At UNH, van Riemsdyk showed the talent that made him the #2 pick. In 2007, he earned MVP honors at the U17 tournament. In 2008, he represented the United States and was the tournament’s leading scorer at the World Junior Championships. By any measure, he was a successful prospect that was showing the development and potential that any team would salivate over. As long as he wasn’t compared to Kane.

“We were both put in different situations and we were in different stages of our hockey development, and I did what I thought was best for me to be a better player.”

Even though Flyers fans and management expected him to start the 2009-10 season with the Philadelphia Phantoms, he was so impressive in training camp that he earned a spot on the opening day roster. Some people will argue that he made the jump too soon, and some people will argue that he needed to learn lessons in the NHL to become the player the Flyers hoped he’d be one day. He would show positive signs like when he won Rookie of the Month in November, but then he went through a few months that so many rookies deal with. 82 games is a long season—especially for a guy who was used to playing 30+ games each season.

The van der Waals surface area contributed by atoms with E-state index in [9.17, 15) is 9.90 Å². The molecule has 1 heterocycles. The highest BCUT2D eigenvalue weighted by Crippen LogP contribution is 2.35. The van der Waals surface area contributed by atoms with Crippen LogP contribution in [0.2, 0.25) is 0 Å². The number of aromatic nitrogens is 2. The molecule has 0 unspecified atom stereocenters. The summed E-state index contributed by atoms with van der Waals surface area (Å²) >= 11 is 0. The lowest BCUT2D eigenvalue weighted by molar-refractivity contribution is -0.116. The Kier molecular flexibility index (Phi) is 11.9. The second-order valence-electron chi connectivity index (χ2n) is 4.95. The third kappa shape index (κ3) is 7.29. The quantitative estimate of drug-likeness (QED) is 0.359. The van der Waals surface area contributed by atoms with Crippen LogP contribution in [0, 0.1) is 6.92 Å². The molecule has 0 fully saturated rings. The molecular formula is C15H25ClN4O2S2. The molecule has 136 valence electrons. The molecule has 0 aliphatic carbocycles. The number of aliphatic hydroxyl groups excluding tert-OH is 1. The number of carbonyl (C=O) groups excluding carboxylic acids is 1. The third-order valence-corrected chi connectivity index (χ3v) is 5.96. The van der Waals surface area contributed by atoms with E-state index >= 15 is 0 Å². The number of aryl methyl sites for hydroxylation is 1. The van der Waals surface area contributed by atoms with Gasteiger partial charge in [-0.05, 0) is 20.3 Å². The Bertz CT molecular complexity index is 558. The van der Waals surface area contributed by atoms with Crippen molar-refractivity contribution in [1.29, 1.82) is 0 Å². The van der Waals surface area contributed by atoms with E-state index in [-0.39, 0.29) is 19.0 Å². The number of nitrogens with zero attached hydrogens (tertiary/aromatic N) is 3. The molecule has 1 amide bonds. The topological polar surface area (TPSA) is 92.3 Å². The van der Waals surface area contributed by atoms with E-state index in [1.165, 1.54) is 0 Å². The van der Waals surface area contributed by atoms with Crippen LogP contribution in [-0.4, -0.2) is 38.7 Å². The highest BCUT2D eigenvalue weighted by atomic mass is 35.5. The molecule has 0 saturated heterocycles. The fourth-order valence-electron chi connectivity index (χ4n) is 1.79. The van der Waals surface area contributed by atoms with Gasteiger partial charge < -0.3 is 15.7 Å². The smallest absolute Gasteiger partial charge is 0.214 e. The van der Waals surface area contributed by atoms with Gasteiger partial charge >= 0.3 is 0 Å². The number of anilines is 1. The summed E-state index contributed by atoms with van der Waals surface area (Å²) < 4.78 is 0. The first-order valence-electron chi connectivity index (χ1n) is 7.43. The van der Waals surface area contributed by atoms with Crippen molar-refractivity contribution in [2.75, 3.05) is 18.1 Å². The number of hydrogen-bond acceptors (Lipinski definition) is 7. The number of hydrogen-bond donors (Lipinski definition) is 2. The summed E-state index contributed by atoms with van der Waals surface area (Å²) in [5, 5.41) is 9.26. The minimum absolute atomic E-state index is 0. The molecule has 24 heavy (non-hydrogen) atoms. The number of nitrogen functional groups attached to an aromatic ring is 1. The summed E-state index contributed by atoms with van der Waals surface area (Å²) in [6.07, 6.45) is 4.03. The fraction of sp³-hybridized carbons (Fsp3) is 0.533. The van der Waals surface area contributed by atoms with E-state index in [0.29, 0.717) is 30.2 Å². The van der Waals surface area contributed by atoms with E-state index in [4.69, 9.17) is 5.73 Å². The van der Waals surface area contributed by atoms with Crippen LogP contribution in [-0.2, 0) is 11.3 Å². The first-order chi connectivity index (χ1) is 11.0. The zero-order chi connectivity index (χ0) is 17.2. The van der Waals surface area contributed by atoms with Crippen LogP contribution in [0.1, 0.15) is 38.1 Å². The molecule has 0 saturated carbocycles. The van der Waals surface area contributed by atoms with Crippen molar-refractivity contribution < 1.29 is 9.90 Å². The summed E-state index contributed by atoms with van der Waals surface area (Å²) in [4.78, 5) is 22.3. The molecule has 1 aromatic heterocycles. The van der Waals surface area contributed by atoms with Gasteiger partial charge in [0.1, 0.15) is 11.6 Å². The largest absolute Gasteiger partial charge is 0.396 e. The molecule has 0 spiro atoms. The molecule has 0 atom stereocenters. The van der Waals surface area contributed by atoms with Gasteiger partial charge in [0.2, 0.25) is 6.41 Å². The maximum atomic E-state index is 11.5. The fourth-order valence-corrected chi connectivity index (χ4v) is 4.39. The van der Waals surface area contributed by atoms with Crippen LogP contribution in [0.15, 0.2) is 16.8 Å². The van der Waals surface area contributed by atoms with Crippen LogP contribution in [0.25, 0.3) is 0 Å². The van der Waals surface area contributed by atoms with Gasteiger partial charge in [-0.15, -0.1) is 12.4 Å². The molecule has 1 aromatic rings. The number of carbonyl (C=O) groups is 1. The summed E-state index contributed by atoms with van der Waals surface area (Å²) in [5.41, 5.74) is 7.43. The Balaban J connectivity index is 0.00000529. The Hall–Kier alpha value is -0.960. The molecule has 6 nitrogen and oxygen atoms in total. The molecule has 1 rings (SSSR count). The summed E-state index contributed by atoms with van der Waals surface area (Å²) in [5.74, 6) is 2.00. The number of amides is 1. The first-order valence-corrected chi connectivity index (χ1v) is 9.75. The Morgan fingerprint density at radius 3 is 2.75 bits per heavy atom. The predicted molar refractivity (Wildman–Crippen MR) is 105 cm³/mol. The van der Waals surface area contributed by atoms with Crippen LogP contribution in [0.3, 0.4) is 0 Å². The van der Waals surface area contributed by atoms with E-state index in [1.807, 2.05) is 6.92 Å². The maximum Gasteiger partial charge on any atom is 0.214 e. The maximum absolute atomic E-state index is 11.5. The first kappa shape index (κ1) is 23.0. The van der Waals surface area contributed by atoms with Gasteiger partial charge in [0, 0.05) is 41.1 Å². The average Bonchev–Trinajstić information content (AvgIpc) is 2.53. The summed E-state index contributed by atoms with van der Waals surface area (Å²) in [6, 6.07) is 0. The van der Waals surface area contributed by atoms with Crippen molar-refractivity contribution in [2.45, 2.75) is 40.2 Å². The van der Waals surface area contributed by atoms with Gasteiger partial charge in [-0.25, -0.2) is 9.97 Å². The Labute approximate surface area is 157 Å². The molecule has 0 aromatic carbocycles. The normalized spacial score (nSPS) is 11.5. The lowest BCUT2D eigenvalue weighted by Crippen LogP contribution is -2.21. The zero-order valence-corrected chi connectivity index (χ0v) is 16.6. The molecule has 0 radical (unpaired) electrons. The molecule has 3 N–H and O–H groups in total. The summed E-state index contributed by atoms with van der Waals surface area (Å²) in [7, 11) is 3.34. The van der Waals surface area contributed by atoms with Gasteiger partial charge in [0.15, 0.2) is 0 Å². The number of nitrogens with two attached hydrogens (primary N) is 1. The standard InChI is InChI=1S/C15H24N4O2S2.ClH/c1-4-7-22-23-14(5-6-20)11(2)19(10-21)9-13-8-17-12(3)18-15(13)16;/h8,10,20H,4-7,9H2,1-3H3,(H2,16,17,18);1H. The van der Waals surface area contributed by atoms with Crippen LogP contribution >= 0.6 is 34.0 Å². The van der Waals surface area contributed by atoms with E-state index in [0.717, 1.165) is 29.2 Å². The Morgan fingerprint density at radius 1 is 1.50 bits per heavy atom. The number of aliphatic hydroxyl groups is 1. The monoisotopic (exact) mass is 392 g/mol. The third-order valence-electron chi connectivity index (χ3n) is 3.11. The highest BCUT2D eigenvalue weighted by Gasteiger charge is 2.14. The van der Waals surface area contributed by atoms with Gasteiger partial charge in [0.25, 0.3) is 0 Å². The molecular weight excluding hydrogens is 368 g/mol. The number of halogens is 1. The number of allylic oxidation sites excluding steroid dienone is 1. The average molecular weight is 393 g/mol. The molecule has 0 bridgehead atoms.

This season, van Riemsdyk has almost as many goals as he did last season—in 26 fewer games. A 20 goal, 40 point season certainly isn’t out of the question for the 21-year-old. That’s right. He’s still only 21-years-old. He’s only going to get bigger and stronger—two key qualities for a power forward in the NHL. And considering the two-way game he’s already learned, he looks like he’s blossoming into the player everyone thought he’d be.